Christmas bone china. Most of the year, it’s kept safely tucked away. And then the holiday season is upon us. Those fragile china cups and saucers blink their way into the spotlight, ready to be filled to the brim once again with tea, coffee, or Christmas cheer.
Bone china dates from the mid-1700s, and china decorated with holiday motifs has been a consumer favorite since the 1930s. Christmas china received a caffeine-like jolt with the 1982 publication of Tom Hegg’s “A Cup of Christmas Tea”. Easily readable in five minutes (tops), Hegg’s “Night Before Christmas”-like story in verse exerted a massive tug on America’s heartstrings. A harried modern visits his housebound great-aunt, and finds the true “spirit of the season” as the two share “a cup of Christmas tea”. Accompanying the story: Warren Hanson’s illustrations, including several of great-aunt’s holly-bedecked china tea set.
“Christmas Tea” sets soon filled store shelves, complete with mini-editions of the book that inspired them. The tea leaves had spoken. By the dawn of the twenty-first century, it “just wouldn’t be Christmas” without new or vintage holiday bone china.
Bone china was the 1748 brainchild of London porcelain-maker Thomas Frye. To create his “fine porcelain”, Frye added bone ash to a china clay formula. Animal bones were crushed, reduced to ash at high heat, and mixed into the clay. The result: finished china of superior translucency and whiteness. However, despite favorable comparisons with imports from the Continent, Frye’s bone china never really caught on. That had to wait for refinements incorporated by one of the best-known names in pottery, England’s Josiah Spode.
In the early 1790s, Spode developed what remains the standard for bone china: a combo comprised of roughly 25 percent kaolin (china clay), 25 percent china stone, and 50 percent bone ash. While objects with a lesser percentage of bone ash are sometimes marketed as “bone china”, true English bone china must include at least 50 percent bone ash.
The greater the percentage of bone ash, the greater bone china’s translucence. Hold a finely made bone china cup up the light, and the outline of your fingers will be clearly visible. The ivory sheerness of bone china’s coloration separates it from the blue-grayishness of untreated porcelain.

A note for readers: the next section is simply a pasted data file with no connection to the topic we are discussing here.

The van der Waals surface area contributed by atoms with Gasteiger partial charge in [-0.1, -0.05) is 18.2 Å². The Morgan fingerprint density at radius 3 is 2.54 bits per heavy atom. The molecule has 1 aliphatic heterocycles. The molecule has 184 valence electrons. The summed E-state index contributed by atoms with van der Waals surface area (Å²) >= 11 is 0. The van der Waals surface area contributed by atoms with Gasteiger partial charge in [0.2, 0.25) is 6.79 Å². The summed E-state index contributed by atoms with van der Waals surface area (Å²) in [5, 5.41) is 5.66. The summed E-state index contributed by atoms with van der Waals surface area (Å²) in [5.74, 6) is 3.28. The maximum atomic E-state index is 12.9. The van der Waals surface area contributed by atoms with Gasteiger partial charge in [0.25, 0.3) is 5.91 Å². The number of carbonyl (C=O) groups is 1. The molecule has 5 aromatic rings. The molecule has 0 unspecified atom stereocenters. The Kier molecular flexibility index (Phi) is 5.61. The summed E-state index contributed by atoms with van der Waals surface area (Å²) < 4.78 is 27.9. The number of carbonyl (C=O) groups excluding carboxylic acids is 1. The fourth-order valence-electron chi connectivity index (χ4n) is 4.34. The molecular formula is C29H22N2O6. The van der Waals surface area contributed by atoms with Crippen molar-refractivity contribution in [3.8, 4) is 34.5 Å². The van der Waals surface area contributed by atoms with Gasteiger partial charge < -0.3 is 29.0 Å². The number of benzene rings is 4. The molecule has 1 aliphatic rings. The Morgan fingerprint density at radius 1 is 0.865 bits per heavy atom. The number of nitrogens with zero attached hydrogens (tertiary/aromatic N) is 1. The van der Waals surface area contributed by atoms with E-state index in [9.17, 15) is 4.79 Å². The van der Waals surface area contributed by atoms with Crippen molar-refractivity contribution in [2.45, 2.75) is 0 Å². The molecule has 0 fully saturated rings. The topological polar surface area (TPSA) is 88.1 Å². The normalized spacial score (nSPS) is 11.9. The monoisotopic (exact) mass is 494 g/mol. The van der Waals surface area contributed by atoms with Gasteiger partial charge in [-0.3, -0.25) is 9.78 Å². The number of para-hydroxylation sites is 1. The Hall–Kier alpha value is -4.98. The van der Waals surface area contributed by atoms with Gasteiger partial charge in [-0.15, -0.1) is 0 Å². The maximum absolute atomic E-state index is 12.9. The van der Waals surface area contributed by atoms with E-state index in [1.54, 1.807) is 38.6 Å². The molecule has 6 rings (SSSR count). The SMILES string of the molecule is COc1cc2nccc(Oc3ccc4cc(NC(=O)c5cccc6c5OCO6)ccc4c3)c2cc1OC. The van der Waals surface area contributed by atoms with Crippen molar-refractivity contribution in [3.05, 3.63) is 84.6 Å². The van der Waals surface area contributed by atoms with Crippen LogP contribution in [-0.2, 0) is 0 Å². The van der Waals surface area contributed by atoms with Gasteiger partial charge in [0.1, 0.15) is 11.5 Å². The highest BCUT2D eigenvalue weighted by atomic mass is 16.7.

Early English bone china production was centered in Stoke-on-Trent, the locale of Spode. Major manufacturers over the years have included Royal Doulton, Wedgwood, Worcester, Royal Crown Derby, and, in the United States, Lenox.
Thanks to its status as a seasonal novelty, Christmas-themed bone china has plenty of visual leeway. There are sleighing scenes. . . arrays of flickering candles. . .rustic “Santas”. . . plus, of course, the big three: Christmas trees (forests of them). . .bough after bough of sprightly holly. . .and a greenhouse-full of poinsettias.
Holiday-themed bone china is generally produced on a limited basis. A complete seasonal set might include just a teapot, creamer, sugar, and cups-and-saucers for six or eight. Many collectors focus their sights on acquiring “singles”—a single cup-and-saucer in a particular holiday pattern, and as many different patterns and stylings as possible.
Prices for holiday bone china remain affordable: in the $25 range for a cup-and-saucer “single”, up to $50 when a tea or coffee pot is included. Even with sugar, creamer, and other accessories added, the total rarely tops $100.
Although bone china by major manufacturers is usually clearly marked, the markings may have worn off on older pieces and imports. In these cases, translucence is a good bone china indicator. Some collectors also swear that bone china has its own unique “ring” when a cup’s rim is (carefully) flicked. Does it work? Well, if it isn’t bone china, at least you’ve acquired something you’ll enjoy!
This Christmastime, why not set your table entirely with holiday china in different patterns? Then, give your own great-aunt a call, and invite her over for “a cup of Christmas tea”.
China courtesy of Patty & Barney Deden. Photo Associate: Hank Kuhlmann
Donald-Brian Johnson is the co-author of numerous books on design and collectibles, including “Postwar Pop”, a collection of his columns. Please address inquiries (or Christmas greetings) to: firstname.lastname@example.org